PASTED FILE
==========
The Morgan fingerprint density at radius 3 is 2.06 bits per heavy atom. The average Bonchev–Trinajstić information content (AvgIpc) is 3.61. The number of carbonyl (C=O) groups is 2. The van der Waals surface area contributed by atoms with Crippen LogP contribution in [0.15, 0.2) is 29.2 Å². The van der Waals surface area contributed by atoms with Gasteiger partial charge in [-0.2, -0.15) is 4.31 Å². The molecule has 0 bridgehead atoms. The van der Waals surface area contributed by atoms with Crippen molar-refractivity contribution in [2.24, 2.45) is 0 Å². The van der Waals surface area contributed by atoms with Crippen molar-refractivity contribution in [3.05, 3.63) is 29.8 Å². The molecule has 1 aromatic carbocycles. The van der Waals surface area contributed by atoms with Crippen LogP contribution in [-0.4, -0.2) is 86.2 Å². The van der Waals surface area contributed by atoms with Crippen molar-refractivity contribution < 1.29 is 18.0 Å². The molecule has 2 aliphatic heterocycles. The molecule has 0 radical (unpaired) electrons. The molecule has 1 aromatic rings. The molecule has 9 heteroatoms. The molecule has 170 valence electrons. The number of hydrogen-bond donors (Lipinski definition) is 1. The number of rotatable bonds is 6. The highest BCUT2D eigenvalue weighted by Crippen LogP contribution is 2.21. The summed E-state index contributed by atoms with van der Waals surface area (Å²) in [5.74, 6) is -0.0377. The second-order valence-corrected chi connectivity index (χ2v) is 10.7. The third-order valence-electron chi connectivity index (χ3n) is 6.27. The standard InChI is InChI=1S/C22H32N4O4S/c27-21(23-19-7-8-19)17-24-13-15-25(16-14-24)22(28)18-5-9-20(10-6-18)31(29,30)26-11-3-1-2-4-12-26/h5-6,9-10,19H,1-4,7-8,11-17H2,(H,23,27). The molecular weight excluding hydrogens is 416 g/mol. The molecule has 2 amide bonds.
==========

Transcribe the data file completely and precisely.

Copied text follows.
The Morgan fingerprint density at radius 3 is 2.06 bits per heavy atom. The average Bonchev–Trinajstić information content (AvgIpc) is 3.61. The number of carbonyl (C=O) groups is 2. The van der Waals surface area contributed by atoms with Crippen LogP contribution in [0.15, 0.2) is 29.2 Å². The van der Waals surface area contributed by atoms with Gasteiger partial charge in [-0.2, -0.15) is 4.31 Å². The molecule has 0 bridgehead atoms. The van der Waals surface area contributed by atoms with Crippen molar-refractivity contribution in [2.24, 2.45) is 0 Å². The van der Waals surface area contributed by atoms with Crippen molar-refractivity contribution in [3.05, 3.63) is 29.8 Å². The molecule has 1 aromatic carbocycles. The van der Waals surface area contributed by atoms with Crippen LogP contribution in [-0.4, -0.2) is 86.2 Å². The van der Waals surface area contributed by atoms with Crippen molar-refractivity contribution < 1.29 is 18.0 Å². The molecule has 2 aliphatic heterocycles. The molecule has 0 radical (unpaired) electrons. The molecule has 1 aromatic rings. The molecule has 9 heteroatoms. The molecule has 170 valence electrons. The number of hydrogen-bond donors (Lipinski definition) is 1. The number of rotatable bonds is 6. The highest BCUT2D eigenvalue weighted by Crippen LogP contribution is 2.21. The summed E-state index contributed by atoms with van der Waals surface area (Å²) in [5.74, 6) is -0.0377. The second-order valence-corrected chi connectivity index (χ2v) is 10.7. The third-order valence-electron chi connectivity index (χ3n) is 6.27. The standard InChI is InChI=1S/C22H32N4O4S/c27-21(23-19-7-8-19)17-24-13-15-25(16-14-24)22(28)18-5-9-20(10-6-18)31(29,30)26-11-3-1-2-4-12-26/h5-6,9-10,19H,1-4,7-8,11-17H2,(H,23,27). The molecular weight excluding hydrogens is 416 g/mol. The molecule has 2 amide bonds.